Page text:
Real vs. Political Innovation

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A $3.8 billion investment became $796 billion in economic impact, created 310,000 jobs and launched an innovation revolution.

This, obviously, was not an Obama administration investment (spending) program that ignited this flood of innovation and economic success. It was the outpouring from “the largest single undertaking in the history of biological science and stands as a signature scientific achievement,” in the words of Simon J. Tripp.

He is senior director of Battelle Memorial Institute Technology Partnership Practice.

Tripp writes of the economic progeny of the “genomic revolution.” The Human Genome Project (HGP) ran from 1990 to 2003 to unravel the human genome. It determined the sequence of 3 billion DNA base pairs. While advancing medicine and science, the “genomic revolution” is aiding development of renewable energy, industrial biotechnology, agricultural biosciences, veterinary science, environmental and forensic sciences, studies in ecology, and studies from anthropology to zoology. But little has been written or analyzed until now regarding the economic impact of this historic undertaking. The new report includes specific examples of “genomics in action,” highlighting application of tools, technologies, and knowledge in fields such as health care, agriculture, industrial biotechnology, and even security and justice.

In his State of the Union speech in January, Obama, in a stunning acknowledgement, declared, “Our free enterprise system is what drives innovation.” But, he added, “throughout our history, our government has provided cutting-edge scientists and inventors with the support that they need.” He said, “This is our generation’s Sputnik moment.”

Basic research has long been the role of government, with national labs and universities funded largely by government. But government also has an essential duty to assure policies and a regulatory environment favorable to innovation and entrepreneurship.

After Obama shocked many listeners when he admitted our free enterprise system drives innovation, he quickly reminded his audience that “throughout history our government has provided cutting-edge scientists and inventors with the support that they needed…because it’s not always profitable for companies to invest in basic research.”

Then, the president launched into his shopworn, fantasy-world. He revealed his plans to throw taxpayer money at the impractical and wasteful while penalizing free-market innovators. He over-promised: “We can break our dependence on oil with biofuels and become the first country to have 1 million electric vehicles on the road by 2015 [which no realist in the industry thinks is anyway near possible]…eliminate the billions in taxpayer dollars we currently give to oil companies,” and “by 2035 [have] 80 percent of America’s electricity” come from “clean energy sources.” Another wishful plan to be attempted with federal subsidies.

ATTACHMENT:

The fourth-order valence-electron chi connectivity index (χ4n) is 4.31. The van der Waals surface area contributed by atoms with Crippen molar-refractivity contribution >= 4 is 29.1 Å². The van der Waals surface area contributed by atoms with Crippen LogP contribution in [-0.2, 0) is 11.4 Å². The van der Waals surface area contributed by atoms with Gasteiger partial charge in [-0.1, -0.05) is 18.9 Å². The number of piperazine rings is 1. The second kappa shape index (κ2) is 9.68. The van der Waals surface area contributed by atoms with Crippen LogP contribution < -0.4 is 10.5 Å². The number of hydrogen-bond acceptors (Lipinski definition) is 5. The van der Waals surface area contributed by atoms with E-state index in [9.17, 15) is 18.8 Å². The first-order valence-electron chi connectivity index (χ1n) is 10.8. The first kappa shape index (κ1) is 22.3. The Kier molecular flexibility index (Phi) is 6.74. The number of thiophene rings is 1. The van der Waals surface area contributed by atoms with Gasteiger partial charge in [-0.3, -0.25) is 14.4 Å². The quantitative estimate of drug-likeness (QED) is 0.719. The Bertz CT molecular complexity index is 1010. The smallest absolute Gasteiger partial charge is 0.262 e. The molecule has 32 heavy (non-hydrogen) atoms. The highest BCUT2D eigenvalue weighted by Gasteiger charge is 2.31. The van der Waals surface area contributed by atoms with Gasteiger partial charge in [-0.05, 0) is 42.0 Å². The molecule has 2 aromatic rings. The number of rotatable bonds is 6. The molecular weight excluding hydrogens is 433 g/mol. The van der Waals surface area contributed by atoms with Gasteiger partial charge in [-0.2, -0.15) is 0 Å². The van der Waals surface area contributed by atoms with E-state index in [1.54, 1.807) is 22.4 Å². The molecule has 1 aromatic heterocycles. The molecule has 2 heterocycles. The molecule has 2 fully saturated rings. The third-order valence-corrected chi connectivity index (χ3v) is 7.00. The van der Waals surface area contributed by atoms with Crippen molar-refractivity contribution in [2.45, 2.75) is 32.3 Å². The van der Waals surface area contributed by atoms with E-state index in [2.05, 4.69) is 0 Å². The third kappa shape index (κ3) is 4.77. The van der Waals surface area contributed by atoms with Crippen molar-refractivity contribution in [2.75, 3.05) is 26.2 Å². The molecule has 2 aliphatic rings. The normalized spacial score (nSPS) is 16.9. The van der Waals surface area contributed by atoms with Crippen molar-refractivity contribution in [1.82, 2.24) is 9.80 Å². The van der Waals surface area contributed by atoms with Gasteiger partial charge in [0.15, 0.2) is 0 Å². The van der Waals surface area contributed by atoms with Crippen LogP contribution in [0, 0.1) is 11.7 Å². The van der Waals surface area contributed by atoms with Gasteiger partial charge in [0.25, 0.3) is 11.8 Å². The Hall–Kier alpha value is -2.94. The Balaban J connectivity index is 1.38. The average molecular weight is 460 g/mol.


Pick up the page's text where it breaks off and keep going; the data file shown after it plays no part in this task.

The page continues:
While initially disguising himself as a Chamber of Commerce free-enterpriser, he transformed into what scholar Murray Sabrin said resembled what Mussolini stated succinctly: “Fascism should more appropriately be called Corporatism because it is a merger of state and corporate power.” Sabrin is professor if finance at Anisfield School of Business, Ramapo College of New Jersey.

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  • StephenD

    I don't think very many American's are against our government cooperating with research and development and innovations that can prove to better the lives of all. The problem comes when a political agenda steers the effort. When my money is directed to counteract the "threat" of Global Warming for instance, it bothers me when my money is being used. When we have our money "researching" ways to instruct men in Africa how to wash their genitals after sex to counteract rampant STD's, it bothers me. A more frugal use of funding not based on political expedience and this would be a non-issue.

  • Bowmanave

    Hi, thanks for the invitation to Saturday’s event, which I wasn’t able to attend, but I’ve enjoyed reading the various online accounts of it, particularly Peter’s and the video from Rob Stewart.

    However, the main reason for non-attendance is my cynicism about the potential of blogging to effect political change, at least insofar as it merely provides a conduit to more traditional methods of discourse.